In mid January, the Kansas City Chiefs hired Scott Pioli as their new general manager as they attempt to turn the franchise around from a team that went 6-26 over the past two seasons. After a week and a half review, one of his first public moves was to fire head coach, Herman Edwards. Edwards had a very positive reputation with the players and was known for his ability to get along with organization employees. However, in the end a professional franchise that only won six out of 32 games over two seasons, led to his eventual dismissal. In professional sports, it is about winning, making the playoffs and getting a championship. What about high school sports or youth sports? Is it and should it be about the same thing? No one wants to lose or likes to lose. Everyone, athletes, coaches, parents and fans are all happier when a team wins instead of loses. But, different levels of sports require different types of coaching.
As a parent, when you begin to start your child in athletics, one of the first steps you take is to find a sport and a team to sign up your child. There are all kinds of leagues and levels of competition. Obviously, your child has to want to play the sport. But, once you decide what sport, your next challenge is to pick out a team. Youth sports is loaded with all kinds of individuals, qualified and unqualified who are coaching. One of the most important decisions you will make as a parent with your child’s athletic career, will begin with what team and what coach you decide to coach your child. When picking out a coach, I would suggest you talk to parents of other children who have been coached by this individual. Find out why the coach is coaching. How does he/she communicate with the kids and the parents? What are his/her goals for coaching? I believe the most important qualities for a coach at this level should be to be an excellent communicator. That means to not only be able to express himself, but to be a good listener. At the youth level, it should not be about winning, it should be about success and getting better. How does the coach coach kids when they fail. Do they yell and scream and condescend kids, or do they teach and coach them to understand what they have to do to get better. Many people in our society feel we coddle our kids too much. Too often we just give out ribbons and trophies just for competing. Yes, it is important to reward young kids for participating, but we must also be able to teach them how to succeed. Good coaches at the youth level, will be good communicators, good listeners, good delegators and individuals who are not coaching for their ego, but for the goal of seeing kids have fun and improve.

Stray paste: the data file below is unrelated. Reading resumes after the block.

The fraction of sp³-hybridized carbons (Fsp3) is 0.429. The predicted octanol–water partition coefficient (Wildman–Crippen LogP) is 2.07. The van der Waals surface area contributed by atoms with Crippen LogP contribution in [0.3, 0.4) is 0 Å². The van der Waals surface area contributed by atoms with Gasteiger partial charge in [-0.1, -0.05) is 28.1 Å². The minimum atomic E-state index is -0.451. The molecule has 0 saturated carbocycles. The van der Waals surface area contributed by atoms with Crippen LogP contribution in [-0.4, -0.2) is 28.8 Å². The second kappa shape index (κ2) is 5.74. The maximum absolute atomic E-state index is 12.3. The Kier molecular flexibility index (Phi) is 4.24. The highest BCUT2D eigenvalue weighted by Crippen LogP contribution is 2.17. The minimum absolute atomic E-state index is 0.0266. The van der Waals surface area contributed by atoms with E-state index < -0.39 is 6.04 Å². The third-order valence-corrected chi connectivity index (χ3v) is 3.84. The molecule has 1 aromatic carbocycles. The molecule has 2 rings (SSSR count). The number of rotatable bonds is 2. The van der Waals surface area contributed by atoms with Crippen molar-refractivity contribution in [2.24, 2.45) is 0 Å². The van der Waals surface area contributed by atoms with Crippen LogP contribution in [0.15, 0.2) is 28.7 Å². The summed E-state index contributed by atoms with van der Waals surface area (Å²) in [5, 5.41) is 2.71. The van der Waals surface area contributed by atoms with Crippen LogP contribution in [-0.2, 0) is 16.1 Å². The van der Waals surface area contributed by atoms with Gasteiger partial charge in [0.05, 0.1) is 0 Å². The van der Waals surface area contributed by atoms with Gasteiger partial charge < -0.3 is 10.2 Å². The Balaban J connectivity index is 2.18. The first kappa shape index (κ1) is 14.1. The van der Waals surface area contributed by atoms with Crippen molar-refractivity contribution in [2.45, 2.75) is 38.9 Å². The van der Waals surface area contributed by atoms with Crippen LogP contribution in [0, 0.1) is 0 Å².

At the high school level, it is a different situation. Most high school coaches coach because they love coaching and teaching. Some do it for their ego, some for the extra money it provides, but most are in the profession because they want to. Usually the pay isn’t very good and the feedback is usually negative, especially when you have someone on your team who is not happy. And most high school teams have someone unhappy on the team. The qualities of a good high school coach are the same as a youth sport coach, but should also include excellent leadership skills. I always say a good coach is a good psychologist and at the high school level, you have to understand a lot of factors that contribute to an athlete’s participation. A good coach will be able to listen, communicate and be assertive when necessary. This individual will not be afraid to establish rules and back them up, and should also know how to listen to and communicate with parents as well as athletes. Winning is an important component at the high school level, but making the experience a positive one that athletes will remember later in their life is more important. High school coaches are often tremendous role models because they are willing to help kids get better and accomplish their goals.
So who will Scott Pioli choose? And why will he choose him? These are interesting questions that will have even more interesting answers.